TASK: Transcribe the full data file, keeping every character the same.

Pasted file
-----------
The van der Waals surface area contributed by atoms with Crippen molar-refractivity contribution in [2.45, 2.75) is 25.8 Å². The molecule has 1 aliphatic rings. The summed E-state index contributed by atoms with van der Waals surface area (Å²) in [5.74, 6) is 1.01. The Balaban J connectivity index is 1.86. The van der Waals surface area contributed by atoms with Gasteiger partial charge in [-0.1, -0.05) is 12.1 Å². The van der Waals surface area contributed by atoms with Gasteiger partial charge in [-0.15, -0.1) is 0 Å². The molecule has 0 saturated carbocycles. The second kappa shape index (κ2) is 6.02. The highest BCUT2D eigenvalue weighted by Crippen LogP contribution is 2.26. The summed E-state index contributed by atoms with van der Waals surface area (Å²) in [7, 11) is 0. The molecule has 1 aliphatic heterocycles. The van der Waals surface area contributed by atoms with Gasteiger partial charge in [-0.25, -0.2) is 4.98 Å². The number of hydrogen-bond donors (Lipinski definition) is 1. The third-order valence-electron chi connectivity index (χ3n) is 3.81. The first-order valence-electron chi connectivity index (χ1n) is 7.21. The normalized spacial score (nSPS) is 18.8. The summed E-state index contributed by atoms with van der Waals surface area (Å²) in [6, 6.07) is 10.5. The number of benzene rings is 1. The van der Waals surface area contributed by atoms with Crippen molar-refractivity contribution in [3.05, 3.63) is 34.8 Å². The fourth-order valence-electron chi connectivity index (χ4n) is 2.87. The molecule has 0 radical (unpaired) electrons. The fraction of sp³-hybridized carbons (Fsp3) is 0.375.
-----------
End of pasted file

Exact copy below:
The van der Waals surface area contributed by atoms with Crippen molar-refractivity contribution in [2.45, 2.75) is 25.8 Å². The molecule has 1 aliphatic rings. The summed E-state index contributed by atoms with van der Waals surface area (Å²) in [5.74, 6) is 1.01. The Balaban J connectivity index is 1.86. The van der Waals surface area contributed by atoms with Gasteiger partial charge in [-0.1, -0.05) is 12.1 Å². The van der Waals surface area contributed by atoms with Gasteiger partial charge in [-0.15, -0.1) is 0 Å². The molecule has 0 saturated carbocycles. The second kappa shape index (κ2) is 6.02. The highest BCUT2D eigenvalue weighted by Crippen LogP contribution is 2.26. The summed E-state index contributed by atoms with van der Waals surface area (Å²) in [7, 11) is 0. The molecule has 1 aliphatic heterocycles. The van der Waals surface area contributed by atoms with Gasteiger partial charge in [-0.25, -0.2) is 4.98 Å². The number of hydrogen-bond donors (Lipinski definition) is 1. The third-order valence-electron chi connectivity index (χ3n) is 3.81. The first-order valence-electron chi connectivity index (χ1n) is 7.21. The normalized spacial score (nSPS) is 18.8. The summed E-state index contributed by atoms with van der Waals surface area (Å²) in [6, 6.07) is 10.5. The number of benzene rings is 1. The van der Waals surface area contributed by atoms with Crippen molar-refractivity contribution in [3.05, 3.63) is 34.8 Å². The fourth-order valence-electron chi connectivity index (χ4n) is 2.87. The molecule has 0 radical (unpaired) electrons. The fraction of sp³-hybridized carbons (Fsp3) is 0.375.